90% .010061 .041729 Variance .0000768
95% .014279 .041867 Skewness -.0402395
99% .024358 .04241 Kurtosis 5.482383

 normrnd
-------------------------------------------------------------
 Percentiles Smallest
 1% -.0224537 -.036254
 5% -.015802 -.0340847
10% -.0121599 -.0337052 Obs 15414
25% -.0062022 -.03304 Sum of Wgt. 15414

50% .0002828 Mean .0002593
 Largest Std. Dev. .0097034
75% .0068737 .0339581
90% .0126438 .0363308 Variance .0000942
95% .0163285 .0382705 Skewness -.0216746
99% .0227815 .0388416 Kurtosis 3.004975

 Skewness/Kurtosis tests for Normality
 ------- joint ------
 Variable | Pr(Skewness) Pr(Kurtosis) adj chi2(2) Prob>chi2
-------------+-------------------------------------------------------
dailypret500 | 0.041 0.000 . 0.0000
 normrnd | 0.272 0.876 1.23 0.5400
Well it's improved. Kurtosis is down to 5.5, which isn't Gauss but is at least close to LaPlace. Both skew and kurtosis are significantly different from Gauss at the 5% level.

In short, Gauss is a pretty rough approximation for financial returns and while black swans are a big part of the story, they are not the only part. Note that I picked a period of relative economic stability. 1890-1950 was far more tumultuous. For that matter 1830-1890 wasn't exactly smooth sailing either.
#21
Old 07-07-2011, 01:01 AM
Guest
Join Date: May 2001
Location: In another castle
Posts: 18,988
Do you know what it means for a time series to be nonstationary?
#22
Old 07-07-2011, 01:20 AM
Charter Member
Join Date: Oct 2000
Location: Twitter: @MeasureMeasure
Posts: 12,926
Quote:
Originally Posted by ultrafilter View Post
Do you know what it means for a time series to be nonstationary?
Well, I would frankly need to review the ins and outs of that. But I'm running percentage returns, not prices (and not even first differences), so I wasn't worried about unit roots. If you're interested, here's the Dickey-Fuller test:
Code:
. dfuller dailypret500, regress
Dickey-Fuller test for unit root Number of obs = 15473
 ---------- Interpolated Dickey-Fuller ---------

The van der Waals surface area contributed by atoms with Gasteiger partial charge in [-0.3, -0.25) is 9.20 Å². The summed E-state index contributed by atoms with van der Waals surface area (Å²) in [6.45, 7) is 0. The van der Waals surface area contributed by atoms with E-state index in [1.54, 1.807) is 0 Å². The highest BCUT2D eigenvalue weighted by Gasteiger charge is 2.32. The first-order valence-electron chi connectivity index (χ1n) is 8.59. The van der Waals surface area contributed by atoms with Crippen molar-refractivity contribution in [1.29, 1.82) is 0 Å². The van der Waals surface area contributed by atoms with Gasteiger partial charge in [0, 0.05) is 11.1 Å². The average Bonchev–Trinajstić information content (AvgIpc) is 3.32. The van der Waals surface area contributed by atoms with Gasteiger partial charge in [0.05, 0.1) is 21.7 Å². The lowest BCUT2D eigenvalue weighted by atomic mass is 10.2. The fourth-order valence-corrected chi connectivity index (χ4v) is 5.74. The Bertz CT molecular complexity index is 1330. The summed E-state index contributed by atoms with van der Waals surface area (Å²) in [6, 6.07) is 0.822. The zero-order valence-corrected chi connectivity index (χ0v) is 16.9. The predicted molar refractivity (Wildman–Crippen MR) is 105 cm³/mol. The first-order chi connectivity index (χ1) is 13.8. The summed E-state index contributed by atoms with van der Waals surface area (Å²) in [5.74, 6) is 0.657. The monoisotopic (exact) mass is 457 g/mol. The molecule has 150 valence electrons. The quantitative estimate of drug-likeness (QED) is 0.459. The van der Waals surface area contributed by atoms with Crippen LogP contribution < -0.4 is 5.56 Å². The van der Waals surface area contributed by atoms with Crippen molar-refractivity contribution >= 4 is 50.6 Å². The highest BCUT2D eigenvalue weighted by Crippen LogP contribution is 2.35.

Test 1% Critical 5% Critical 10% Critical
 Statistic Value Value Value
------------------------------------------------------------------------------
 Z(t) -120.229 -3.430 -2.860 -2.570
------------------------------------------------------------------------------
MacKinnon approximate p-value for Z(t) = 0.0000
------------------------------------------------------------------------------
D. |
dailypret500 | Coef. Std. Err. t P>|t| [95% Conf. Interval]
-------------+----------------------------------------------------------------
dailypret500 |
 L1 | -.9660763 .0080353 -120.23 0.000 -.9818264 -.9503262
_cons | .0003187 .0000777 4.10 0.000 .0001663 .000471
------------------------------------------------------------------------------
Unit roots are rejected at the 1% level.

Last edited by Measure for Measure; 07-07-2011 at 01:21 AM.
#23
Old 07-07-2011, 01:24 AM
Charter Member
Join Date: Oct 2000
Location: Twitter: @MeasureMeasure
Posts: 12,926
...strictly speaking some financial analysts like to use log changes, but I doubt that presentation would make a big difference. I could be wrong though.


ETA: IIRC correctly, stationarity implies constant variance as well, which is something that financial returns don't have. Variance tends to be auto-correlated.

Last edited by Measure for Measure; 07-07-2011 at 01:26 AM.
#24
Old 07-09-2011, 05:08 PM
Charter Member
Join Date: Oct 2000
Location: Twitter: @MeasureMeasure
Posts: 12,926
Quote:
Originally Posted by Measure for Measure View Post